Also the government will have acess it user account,s ,data, passwords.
email,s , personal health data .
Info on stock and shares, buyers, sellers .
This could be used to manipulate the market or make profit,s that would be illegal in the west .
It,s different in the west the nsa or cia does, not expect to have acess to all user or customer data,
companys can encrypt data ,or send it to the cloud
facebook is going to encyrpt messenger data, only its users can read or send messages.
Since the sender and reader each have a private key on their phone.
its even worse than the west ,in that chinese citizens have to install certain app,s on their phone,s .
These apps can be used to record data and audio from the phone,
user location etc
this is the ultimate vision of 1984 ,
or maybe 2024,
total acess to user data on any phone, device and server .
america or the uk does not ask citizens to install apps on phones or pc,s so they cna be recorded and monitored .
its similar to russian law, in foreign company has to give the government acess to servers and user data if it wants to do business in russia .

That One Guy (profile) says:

'Welcome to china, hand over your passwords.'

This means that U.S. and EU companies operating in China will now need to assume any "secret" they seek to maintain on a server or network in China will automatically become available to the Chinese government and then to all of their Chinese government controlled competitors in China, including the Chinese military. This includes phone calls, emails, WeChat messages and any other form of electronic communication.

Delightful, so basically if you want to do business in china you may as well ditch encryption and security entirely, because anything in their reach will be widely known soon enough, it’s only a matter of time.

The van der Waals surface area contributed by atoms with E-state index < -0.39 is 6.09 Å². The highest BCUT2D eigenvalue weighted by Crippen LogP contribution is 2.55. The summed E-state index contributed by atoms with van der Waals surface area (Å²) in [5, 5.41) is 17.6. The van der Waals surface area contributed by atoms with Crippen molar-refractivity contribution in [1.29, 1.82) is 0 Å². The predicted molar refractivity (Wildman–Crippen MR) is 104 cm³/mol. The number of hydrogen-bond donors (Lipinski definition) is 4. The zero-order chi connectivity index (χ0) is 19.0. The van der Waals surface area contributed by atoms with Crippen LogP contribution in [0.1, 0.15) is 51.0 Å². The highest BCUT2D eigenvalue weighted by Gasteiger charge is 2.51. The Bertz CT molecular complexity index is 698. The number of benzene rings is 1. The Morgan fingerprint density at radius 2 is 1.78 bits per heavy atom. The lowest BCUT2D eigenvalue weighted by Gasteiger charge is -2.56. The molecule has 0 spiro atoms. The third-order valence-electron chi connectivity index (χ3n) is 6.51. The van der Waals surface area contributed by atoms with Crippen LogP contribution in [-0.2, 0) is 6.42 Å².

Operate in the chinese market in exchange for having any and all secrets you might want to keep laid bare on a whim. It will be interesting to see how many companies are willing to take a ‘deal’ like that.

Anonymous Coward says:

Re: 'Welcome to china, hand over your passwords.'

It only applies to communications that pass through China. Smart companies already limit what is allowed to be carried or stored internationally, especially when working in China or India. This will make doing business slightly more difficult, true. Conveniently, the law also effectively legalizes the industrial espionage and rampant IP theft done by, and for, Chinese companies.

Sum Ting Wong says:

"China's cybersecurity law"

China may have better laws than we do protecting the government from any insidious privacy-seekers, but surely we will have a better acronym when we adopt this same sort of law. I’m thinking Protecting the American Nation’s Optimal Privacy Through Internet Communications Oversight Normalization, For Youth, Teens, and Women.

Anonymous Coward says:

I’m curious how this will affect electronics manufactured in China for companies in US and other nations. If those electronic devices rely on security for anything are the certificates, keys and passwords expected to be handed over to the Chinese government even if the devices are not to be sold or used in China? Does this effectively mean that we can’t trust any security-related device manufactured in China?